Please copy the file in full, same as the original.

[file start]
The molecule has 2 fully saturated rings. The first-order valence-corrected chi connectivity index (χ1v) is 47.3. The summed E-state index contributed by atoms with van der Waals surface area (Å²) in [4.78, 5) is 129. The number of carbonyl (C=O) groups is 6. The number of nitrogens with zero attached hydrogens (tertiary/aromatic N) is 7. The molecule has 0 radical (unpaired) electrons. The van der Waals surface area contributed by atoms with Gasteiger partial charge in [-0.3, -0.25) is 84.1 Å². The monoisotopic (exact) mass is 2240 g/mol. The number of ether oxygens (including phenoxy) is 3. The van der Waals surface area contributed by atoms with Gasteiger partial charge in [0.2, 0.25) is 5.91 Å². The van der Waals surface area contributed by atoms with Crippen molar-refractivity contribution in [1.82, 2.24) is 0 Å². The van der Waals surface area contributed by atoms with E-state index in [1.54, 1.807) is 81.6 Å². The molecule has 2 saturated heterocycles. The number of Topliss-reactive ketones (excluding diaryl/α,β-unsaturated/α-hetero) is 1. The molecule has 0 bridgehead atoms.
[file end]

The molecule has 2 fully saturated rings. The first-order valence-corrected chi connectivity index (χ1v) is 47.3. The summed E-state index contributed by atoms with van der Waals surface area (Å²) in [4.78, 5) is 129. The number of carbonyl (C=O) groups is 6. The number of nitrogens with zero attached hydrogens (tertiary/aromatic N) is 7. The molecule has 0 radical (unpaired) electrons. The van der Waals surface area contributed by atoms with Gasteiger partial charge in [-0.3, -0.25) is 84.1 Å². The monoisotopic (exact) mass is 2240 g/mol. The number of ether oxygens (including phenoxy) is 3. The van der Waals surface area contributed by atoms with Gasteiger partial charge in [0.2, 0.25) is 5.91 Å². The van der Waals surface area contributed by atoms with Crippen molar-refractivity contribution in [1.82, 2.24) is 0 Å². The van der Waals surface area contributed by atoms with E-state index in [1.54, 1.807) is 81.6 Å². The molecule has 2 saturated heterocycles. The number of Topliss-reactive ketones (excluding diaryl/α,β-unsaturated/α-hetero) is 1. The molecule has 0 bridgehead atoms.